School board funding cut

student walk-out9c

The Renfrew County District School Board will see its provincial funding cut for the 2019-20 school year.

According to the province’s “Grants for Student Needs” projections, released Friday morning, the RCDSB will see its overall funding cut just over 1.1 per cent, from $126.3 million to $124.8 million.

Within the board’s funding, however, the “Pupil Foundation Grant” will be cut by more than seven per cent, from $49.7 million this year to $46.2 million.

The school board’s enrolment is projected to remain virtually unchanged, falling slightly from 8,828 students this year to 8,803 beginning in September. Final enrolment numbers are set in the fall and grant funding adjusted to reflect actual numbers.

> For more on this story, see next week’s NRT…


Town has “serious concerns” over education reforms

by Kelly Lapping

Deep River Mayor Sue D’Eon will write to MPP John Yakabuski and Minister of Education Lisa Thompson to outline the town’s “serious concerns” with the province’s proposed education reforms and their impact on “small, rural municipalities like Deep River.”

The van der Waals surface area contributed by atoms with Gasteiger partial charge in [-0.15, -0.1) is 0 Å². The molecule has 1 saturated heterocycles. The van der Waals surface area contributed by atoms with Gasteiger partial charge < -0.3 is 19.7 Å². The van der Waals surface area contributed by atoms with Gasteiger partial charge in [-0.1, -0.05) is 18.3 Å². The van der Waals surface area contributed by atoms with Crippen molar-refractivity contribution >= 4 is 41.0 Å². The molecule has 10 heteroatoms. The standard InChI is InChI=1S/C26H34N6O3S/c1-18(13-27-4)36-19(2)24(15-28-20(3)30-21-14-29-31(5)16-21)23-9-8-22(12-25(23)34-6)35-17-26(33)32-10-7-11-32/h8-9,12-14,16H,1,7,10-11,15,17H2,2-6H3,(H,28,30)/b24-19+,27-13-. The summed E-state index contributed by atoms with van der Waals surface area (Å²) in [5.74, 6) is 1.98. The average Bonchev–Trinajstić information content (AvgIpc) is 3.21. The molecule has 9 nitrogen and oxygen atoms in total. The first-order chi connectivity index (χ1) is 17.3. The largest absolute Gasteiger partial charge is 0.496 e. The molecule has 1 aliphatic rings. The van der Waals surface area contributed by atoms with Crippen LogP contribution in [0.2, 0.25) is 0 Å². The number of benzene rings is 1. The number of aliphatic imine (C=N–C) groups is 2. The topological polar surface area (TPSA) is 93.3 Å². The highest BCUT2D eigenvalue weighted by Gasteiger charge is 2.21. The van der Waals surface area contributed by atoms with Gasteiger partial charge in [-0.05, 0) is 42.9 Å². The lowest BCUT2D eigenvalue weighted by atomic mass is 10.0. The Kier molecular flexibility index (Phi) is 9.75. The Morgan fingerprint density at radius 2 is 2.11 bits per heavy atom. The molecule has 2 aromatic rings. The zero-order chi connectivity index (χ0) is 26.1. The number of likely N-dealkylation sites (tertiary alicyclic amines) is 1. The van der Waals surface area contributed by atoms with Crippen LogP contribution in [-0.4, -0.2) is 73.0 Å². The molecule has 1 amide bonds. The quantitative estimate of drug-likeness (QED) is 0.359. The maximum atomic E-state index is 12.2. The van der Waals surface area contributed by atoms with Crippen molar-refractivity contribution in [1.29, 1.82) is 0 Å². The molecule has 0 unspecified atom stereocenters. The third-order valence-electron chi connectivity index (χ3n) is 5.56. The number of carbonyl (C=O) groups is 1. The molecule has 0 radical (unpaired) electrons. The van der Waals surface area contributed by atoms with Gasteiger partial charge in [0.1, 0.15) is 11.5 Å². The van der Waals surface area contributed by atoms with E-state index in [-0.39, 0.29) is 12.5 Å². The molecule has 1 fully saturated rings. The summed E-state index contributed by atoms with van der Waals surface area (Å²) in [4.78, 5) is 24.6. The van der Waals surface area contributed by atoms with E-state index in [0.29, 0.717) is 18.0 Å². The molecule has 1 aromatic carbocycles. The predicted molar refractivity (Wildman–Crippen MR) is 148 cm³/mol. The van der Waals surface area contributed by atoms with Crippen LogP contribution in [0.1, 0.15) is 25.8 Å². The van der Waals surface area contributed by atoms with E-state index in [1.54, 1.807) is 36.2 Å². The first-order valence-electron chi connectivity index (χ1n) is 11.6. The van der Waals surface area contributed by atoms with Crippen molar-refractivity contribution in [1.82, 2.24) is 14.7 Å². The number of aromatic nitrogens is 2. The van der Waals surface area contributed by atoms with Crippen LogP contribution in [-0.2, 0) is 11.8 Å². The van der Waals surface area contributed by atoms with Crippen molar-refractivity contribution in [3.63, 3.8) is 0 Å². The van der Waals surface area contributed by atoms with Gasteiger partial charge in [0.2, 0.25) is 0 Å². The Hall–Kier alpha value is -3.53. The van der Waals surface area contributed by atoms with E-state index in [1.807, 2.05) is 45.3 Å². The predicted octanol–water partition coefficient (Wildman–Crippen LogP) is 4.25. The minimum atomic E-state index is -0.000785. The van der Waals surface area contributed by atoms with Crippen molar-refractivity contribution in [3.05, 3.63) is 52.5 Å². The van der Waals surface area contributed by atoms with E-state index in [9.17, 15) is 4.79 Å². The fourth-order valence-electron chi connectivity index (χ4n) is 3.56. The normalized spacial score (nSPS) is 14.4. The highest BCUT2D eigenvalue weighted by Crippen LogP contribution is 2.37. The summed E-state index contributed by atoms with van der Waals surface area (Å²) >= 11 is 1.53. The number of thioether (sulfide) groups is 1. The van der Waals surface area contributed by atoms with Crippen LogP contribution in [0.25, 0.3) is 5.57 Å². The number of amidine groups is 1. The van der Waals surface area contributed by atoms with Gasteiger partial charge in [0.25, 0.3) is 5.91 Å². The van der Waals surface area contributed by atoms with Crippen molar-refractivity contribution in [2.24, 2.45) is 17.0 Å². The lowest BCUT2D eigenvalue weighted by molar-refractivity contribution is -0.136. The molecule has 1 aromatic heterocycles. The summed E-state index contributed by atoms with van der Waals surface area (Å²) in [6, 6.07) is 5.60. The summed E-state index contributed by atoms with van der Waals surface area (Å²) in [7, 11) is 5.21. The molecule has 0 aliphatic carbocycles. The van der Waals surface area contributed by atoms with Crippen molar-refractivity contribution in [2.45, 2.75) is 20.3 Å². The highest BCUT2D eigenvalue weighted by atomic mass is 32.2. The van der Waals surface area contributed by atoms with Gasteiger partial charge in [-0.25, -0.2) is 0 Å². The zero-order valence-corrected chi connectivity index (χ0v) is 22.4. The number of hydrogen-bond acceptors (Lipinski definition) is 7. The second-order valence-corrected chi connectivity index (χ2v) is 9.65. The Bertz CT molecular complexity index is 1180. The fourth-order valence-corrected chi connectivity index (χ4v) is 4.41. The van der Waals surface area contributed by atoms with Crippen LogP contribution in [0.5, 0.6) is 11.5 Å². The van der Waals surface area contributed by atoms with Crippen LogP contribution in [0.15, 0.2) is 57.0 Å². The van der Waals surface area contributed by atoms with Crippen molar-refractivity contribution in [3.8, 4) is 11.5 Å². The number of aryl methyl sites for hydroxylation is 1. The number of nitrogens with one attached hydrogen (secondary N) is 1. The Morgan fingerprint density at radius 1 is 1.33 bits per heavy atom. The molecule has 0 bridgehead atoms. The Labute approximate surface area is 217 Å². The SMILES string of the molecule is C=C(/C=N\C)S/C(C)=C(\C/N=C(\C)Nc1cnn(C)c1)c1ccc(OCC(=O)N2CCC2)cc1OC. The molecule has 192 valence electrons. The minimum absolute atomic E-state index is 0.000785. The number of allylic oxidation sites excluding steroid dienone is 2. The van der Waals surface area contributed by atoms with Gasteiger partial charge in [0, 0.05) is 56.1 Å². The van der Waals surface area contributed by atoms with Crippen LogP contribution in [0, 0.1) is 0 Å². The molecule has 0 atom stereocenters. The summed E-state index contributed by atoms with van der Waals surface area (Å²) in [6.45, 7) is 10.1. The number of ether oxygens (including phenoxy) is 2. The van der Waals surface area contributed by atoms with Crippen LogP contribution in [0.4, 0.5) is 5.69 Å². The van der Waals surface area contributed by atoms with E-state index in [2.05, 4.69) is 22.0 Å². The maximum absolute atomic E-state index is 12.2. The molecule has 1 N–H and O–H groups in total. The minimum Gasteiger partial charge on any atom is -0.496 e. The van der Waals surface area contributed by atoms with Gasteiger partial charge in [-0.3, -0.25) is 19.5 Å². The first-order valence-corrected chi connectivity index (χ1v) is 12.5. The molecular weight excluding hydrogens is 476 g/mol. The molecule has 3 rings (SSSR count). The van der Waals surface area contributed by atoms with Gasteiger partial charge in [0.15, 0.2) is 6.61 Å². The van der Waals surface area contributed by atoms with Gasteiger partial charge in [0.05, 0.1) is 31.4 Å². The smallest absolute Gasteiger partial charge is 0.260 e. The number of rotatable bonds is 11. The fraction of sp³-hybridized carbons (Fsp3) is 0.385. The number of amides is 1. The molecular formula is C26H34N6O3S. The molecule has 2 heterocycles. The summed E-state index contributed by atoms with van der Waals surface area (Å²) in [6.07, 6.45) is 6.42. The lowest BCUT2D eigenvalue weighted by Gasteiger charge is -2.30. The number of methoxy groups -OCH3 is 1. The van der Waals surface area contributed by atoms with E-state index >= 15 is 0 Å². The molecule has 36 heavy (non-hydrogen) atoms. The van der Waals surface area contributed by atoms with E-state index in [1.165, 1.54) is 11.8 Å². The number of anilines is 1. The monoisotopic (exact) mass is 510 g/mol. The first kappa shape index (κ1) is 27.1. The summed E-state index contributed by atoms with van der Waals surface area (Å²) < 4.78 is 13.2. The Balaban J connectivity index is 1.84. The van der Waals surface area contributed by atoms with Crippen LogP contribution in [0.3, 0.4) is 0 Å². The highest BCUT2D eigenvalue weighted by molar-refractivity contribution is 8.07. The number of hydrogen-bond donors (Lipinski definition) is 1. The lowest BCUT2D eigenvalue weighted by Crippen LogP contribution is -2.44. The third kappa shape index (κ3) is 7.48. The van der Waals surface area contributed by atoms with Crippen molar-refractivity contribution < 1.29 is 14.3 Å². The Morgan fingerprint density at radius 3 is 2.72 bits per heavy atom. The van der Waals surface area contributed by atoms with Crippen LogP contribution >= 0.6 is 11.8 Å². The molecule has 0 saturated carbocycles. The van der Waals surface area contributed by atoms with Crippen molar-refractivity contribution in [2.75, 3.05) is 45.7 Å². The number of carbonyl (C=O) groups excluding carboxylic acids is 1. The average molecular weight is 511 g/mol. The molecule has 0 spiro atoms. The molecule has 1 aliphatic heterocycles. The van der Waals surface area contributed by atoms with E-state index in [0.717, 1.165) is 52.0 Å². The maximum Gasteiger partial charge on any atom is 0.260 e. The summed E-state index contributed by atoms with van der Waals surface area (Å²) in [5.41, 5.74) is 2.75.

D’Eon was responding last week to a letter from Susan Humphries, chair of the Renfrew County District School Board.

In her letter, Humphries warned that changes to class sizes and mandatory e-learning “will most certainly affect” the board’s ability to offer programs and services.

“As trustees we take our responsibility for ensuring quality education very seriously and have worked hard to ensure we are operating within a financially responsible framework,” Humphries said in her letter to Thompson.

“We feel that the proposed changes will greatly limit our ability to provide our students with the quality of education that they deserve.”

D’Eon asked for council’s backing for a letter in support of the school board’s concerns.

“Deep River council are actively engaged in promoting and growing the population of the town of Deep River,” D’Eon said in prepared remarks at a special meeting last Wednesday.

“Good schools and hospitals are two of the things that people consider when looking for a place to live and two of the cornerstones of what makes Deep River a wonderful place to raise a family.”

> for more on this story, pick up a copy of this week’s NRT…

(Photo: Mackenzie Community School students joined their peers across Ontario in a student walkout earlier this month to protest Premier Doug Ford’s proposed changes to the province’s education system.)